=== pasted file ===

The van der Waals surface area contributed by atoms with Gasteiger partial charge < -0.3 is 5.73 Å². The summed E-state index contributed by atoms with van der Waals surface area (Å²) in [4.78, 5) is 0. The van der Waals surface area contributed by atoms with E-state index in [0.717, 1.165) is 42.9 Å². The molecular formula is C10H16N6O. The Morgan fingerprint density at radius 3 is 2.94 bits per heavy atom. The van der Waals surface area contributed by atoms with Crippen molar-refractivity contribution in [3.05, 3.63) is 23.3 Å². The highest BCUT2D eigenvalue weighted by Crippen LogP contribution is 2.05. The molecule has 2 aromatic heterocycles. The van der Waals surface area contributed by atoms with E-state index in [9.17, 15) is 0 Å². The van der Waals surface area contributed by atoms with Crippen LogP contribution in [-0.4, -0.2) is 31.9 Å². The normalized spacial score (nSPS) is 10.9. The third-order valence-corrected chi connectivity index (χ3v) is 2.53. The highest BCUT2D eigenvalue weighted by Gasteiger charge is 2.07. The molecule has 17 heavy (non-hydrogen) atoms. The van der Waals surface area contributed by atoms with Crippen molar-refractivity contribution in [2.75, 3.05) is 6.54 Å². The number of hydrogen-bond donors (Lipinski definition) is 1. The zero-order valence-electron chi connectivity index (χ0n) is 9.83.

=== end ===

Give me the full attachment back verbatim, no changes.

The van der Waals surface area contributed by atoms with Gasteiger partial charge < -0.3 is 5.73 Å². The summed E-state index contributed by atoms with van der Waals surface area (Å²) in [4.78, 5) is 0. The van der Waals surface area contributed by atoms with E-state index in [0.717, 1.165) is 42.9 Å². The molecular formula is C10H16N6O. The Morgan fingerprint density at radius 3 is 2.94 bits per heavy atom. The van der Waals surface area contributed by atoms with Crippen molar-refractivity contribution in [3.05, 3.63) is 23.3 Å². The highest BCUT2D eigenvalue weighted by Crippen LogP contribution is 2.05. The molecule has 2 aromatic heterocycles. The van der Waals surface area contributed by atoms with E-state index in [9.17, 15) is 0 Å². The van der Waals surface area contributed by atoms with Crippen LogP contribution in [-0.4, -0.2) is 31.9 Å². The normalized spacial score (nSPS) is 10.9. The third-order valence-corrected chi connectivity index (χ3v) is 2.53. The highest BCUT2D eigenvalue weighted by Gasteiger charge is 2.07. The molecule has 17 heavy (non-hydrogen) atoms. The van der Waals surface area contributed by atoms with Crippen molar-refractivity contribution in [2.75, 3.05) is 6.54 Å². The number of hydrogen-bond donors (Lipinski definition) is 1. The zero-order valence-electron chi connectivity index (χ0n) is 9.83.